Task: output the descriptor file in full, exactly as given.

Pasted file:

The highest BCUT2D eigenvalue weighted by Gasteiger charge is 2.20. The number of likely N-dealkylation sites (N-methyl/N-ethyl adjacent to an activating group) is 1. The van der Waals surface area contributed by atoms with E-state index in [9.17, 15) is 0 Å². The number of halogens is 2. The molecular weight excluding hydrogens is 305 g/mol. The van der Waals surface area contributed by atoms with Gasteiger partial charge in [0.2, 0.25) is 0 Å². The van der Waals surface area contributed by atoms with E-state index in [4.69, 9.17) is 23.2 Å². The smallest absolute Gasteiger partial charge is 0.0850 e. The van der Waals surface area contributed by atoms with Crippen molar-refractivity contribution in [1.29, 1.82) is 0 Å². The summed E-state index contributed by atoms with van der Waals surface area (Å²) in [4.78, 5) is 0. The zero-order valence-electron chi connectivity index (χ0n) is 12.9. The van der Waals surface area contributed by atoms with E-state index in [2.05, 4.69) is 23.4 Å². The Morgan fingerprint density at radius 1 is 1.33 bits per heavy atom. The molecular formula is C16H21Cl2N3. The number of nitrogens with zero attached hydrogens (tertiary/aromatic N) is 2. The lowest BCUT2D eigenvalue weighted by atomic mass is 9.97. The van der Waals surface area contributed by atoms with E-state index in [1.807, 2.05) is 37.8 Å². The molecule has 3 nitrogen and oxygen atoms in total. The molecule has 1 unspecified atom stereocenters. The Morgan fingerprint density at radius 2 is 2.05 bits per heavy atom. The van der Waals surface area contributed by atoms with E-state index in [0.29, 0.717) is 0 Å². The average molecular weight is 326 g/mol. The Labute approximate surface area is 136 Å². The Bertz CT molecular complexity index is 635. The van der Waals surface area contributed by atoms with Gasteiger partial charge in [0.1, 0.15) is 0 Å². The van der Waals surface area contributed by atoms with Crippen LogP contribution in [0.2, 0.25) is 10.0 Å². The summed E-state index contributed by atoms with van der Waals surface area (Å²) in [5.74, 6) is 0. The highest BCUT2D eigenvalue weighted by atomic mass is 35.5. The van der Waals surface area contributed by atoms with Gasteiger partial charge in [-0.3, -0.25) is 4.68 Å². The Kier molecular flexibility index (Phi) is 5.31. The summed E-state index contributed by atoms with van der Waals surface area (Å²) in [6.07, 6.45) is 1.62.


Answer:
The highest BCUT2D eigenvalue weighted by Gasteiger charge is 2.20. The number of likely N-dealkylation sites (N-methyl/N-ethyl adjacent to an activating group) is 1. The van der Waals surface area contributed by atoms with E-state index in [9.17, 15) is 0 Å². The number of halogens is 2. The molecular weight excluding hydrogens is 305 g/mol. The van der Waals surface area contributed by atoms with Gasteiger partial charge in [0.2, 0.25) is 0 Å². The van der Waals surface area contributed by atoms with E-state index in [4.69, 9.17) is 23.2 Å². The smallest absolute Gasteiger partial charge is 0.0850 e. The van der Waals surface area contributed by atoms with Crippen molar-refractivity contribution in [1.29, 1.82) is 0 Å². The summed E-state index contributed by atoms with van der Waals surface area (Å²) in [4.78, 5) is 0. The zero-order valence-electron chi connectivity index (χ0n) is 12.9. The van der Waals surface area contributed by atoms with E-state index in [2.05, 4.69) is 23.4 Å². The Morgan fingerprint density at radius 1 is 1.33 bits per heavy atom. The molecular formula is C16H21Cl2N3. The number of nitrogens with zero attached hydrogens (tertiary/aromatic N) is 2. The lowest BCUT2D eigenvalue weighted by atomic mass is 9.97. The van der Waals surface area contributed by atoms with E-state index in [1.807, 2.05) is 37.8 Å². The molecule has 3 nitrogen and oxygen atoms in total. The molecule has 1 unspecified atom stereocenters. The Morgan fingerprint density at radius 2 is 2.05 bits per heavy atom. The van der Waals surface area contributed by atoms with E-state index in [0.29, 0.717) is 0 Å². The average molecular weight is 326 g/mol. The Labute approximate surface area is 136 Å². The Bertz CT molecular complexity index is 635. The van der Waals surface area contributed by atoms with Gasteiger partial charge in [0.1, 0.15) is 0 Å². The van der Waals surface area contributed by atoms with Crippen LogP contribution in [0.2, 0.25) is 10.0 Å². The summed E-state index contributed by atoms with van der Waals surface area (Å²) in [5.74, 6) is 0. The highest BCUT2D eigenvalue weighted by atomic mass is 35.5. The van der Waals surface area contributed by atoms with Gasteiger partial charge in [-0.3, -0.25) is 4.68 Å². The Kier molecular flexibility index (Phi) is 5.31. The summed E-state index contributed by atoms with van der Waals surface area (Å²) in [6.07, 6.45) is 1.62.